Prevention of Illegal Eviction from & Unlawful Occupation of Land Amendment Bill (PIE Bill): rejection; Housing Development Agency Bill & Social Housing Bill: NCOP Amendments

Human Settlements, Water and Sanitation

06 August 2008
Chairperson: Ms Z Kota-Fredericks (ANC)
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Meeting Summary

The Committee rejected the Prevention of Illegal Eviction from and Unlawful Occupation of Land Amendment Bill, as they had noticed that there were issues that had arisen from the Bill in 2005 that had not been resolved.

The Social Housing Bill was discussed and the Committee adopted the National Council of Provinces’ amendments.

There was concern about some of the NCOP amendments for the Housing Development Agency Bill as they were not what the Committee had wanted. After lengthy discussion about the amendments, it was decided that the Committee would resort to a mediation process where two amendment issues would be resolved. The issues included changes to the wording of two of the NCOP amendments. 

The Chairperson appealed to the Committee to set up a management committee that would organise the Committee’s conference, which was scheduled to happen in September.


Meeting report

Formal Decision on Prevention of Illegal Evictions Bill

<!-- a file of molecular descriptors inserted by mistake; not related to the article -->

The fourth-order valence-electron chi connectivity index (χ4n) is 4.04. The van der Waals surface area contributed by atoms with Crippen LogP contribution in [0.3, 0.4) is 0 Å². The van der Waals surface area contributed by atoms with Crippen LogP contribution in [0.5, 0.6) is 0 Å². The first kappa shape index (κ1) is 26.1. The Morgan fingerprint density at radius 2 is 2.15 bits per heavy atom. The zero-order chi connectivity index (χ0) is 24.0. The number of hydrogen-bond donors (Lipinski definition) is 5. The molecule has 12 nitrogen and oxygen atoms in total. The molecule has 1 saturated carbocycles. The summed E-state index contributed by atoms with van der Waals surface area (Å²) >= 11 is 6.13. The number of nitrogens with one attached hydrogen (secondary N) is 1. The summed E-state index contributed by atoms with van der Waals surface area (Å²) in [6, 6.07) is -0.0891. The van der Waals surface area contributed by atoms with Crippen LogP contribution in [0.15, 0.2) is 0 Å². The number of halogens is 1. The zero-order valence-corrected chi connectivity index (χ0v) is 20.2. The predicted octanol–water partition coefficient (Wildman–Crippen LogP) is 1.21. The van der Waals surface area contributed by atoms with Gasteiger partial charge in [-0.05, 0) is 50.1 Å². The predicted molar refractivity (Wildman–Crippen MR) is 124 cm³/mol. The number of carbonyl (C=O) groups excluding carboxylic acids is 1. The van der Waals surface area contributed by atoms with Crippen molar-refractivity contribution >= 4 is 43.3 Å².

The Chair informed Members that given the time that they had, there was no way that the Committee would do justice to what they wanted to do. She urged Members to accept the fact that the Committee rejected the Bill. She read the proposed Committee Report about the Committee’s rejection. It stated that the Bill had been referred to the Committee on the 14 April 2005. After the public hearings, the Committee had resolved to incorporate two matters into the Bill. These were the position of farm workers in relation to evictions, and the alignment of the provisions of the Bill with the Extension of Security of Tenure Act and the Labour Tenants Act. The Minister of Housing subsequently withdrew the Bill. The Bill was reintroduced to the Committee on the 7 March 2008. The Committee noted with concern that the issues that were raised in 2005 had not been sufficiently addressed. The Committee therefore recommended that the Bill be rejected.

The Committee adopted this report.

National Council of Provinces (NCOP) Amendments to Social Housing Bill
Ms Ntombebandla Mnyikiso, a State Law Adviser, read out the amendments. The Committee adopted the amendments.

Mr A Steyn (DA) commented that he accepted the amendments; however, he wondered if the National Council of Provinces (NCOP) did not think it was necessary to define “child-headed households”.

Ms Mnyikiso answered that the NCOP did not think it was necessary, as it had to be seen as the “normal” dictionary definition.

NCOP Amendments to the Housing Development Agency Bill
Ms Suraya Williams, State Law Adviser, read out the amendments:

Clause 4
The amendment on page 4, line 28 was to omit “ensure” and substitute “monitor”.

Mr Steyn stated that the whole purpose of the Committee’s discussion as far as the Housing Development Agency (HDA) was concerned, was not only for them to monitor but also for them to ensure certain things such as integrated planning. The two words had different meanings. The Committee’s view was that rather than just monitoring, they were to ensure that projects were completed. He proposed that the Committee leave the word “ensure” in the clause.

Ms Williams suggested that the clause be amended to “ensure and monitor”. This showed that there was a process that followed.  

The Committee agreed.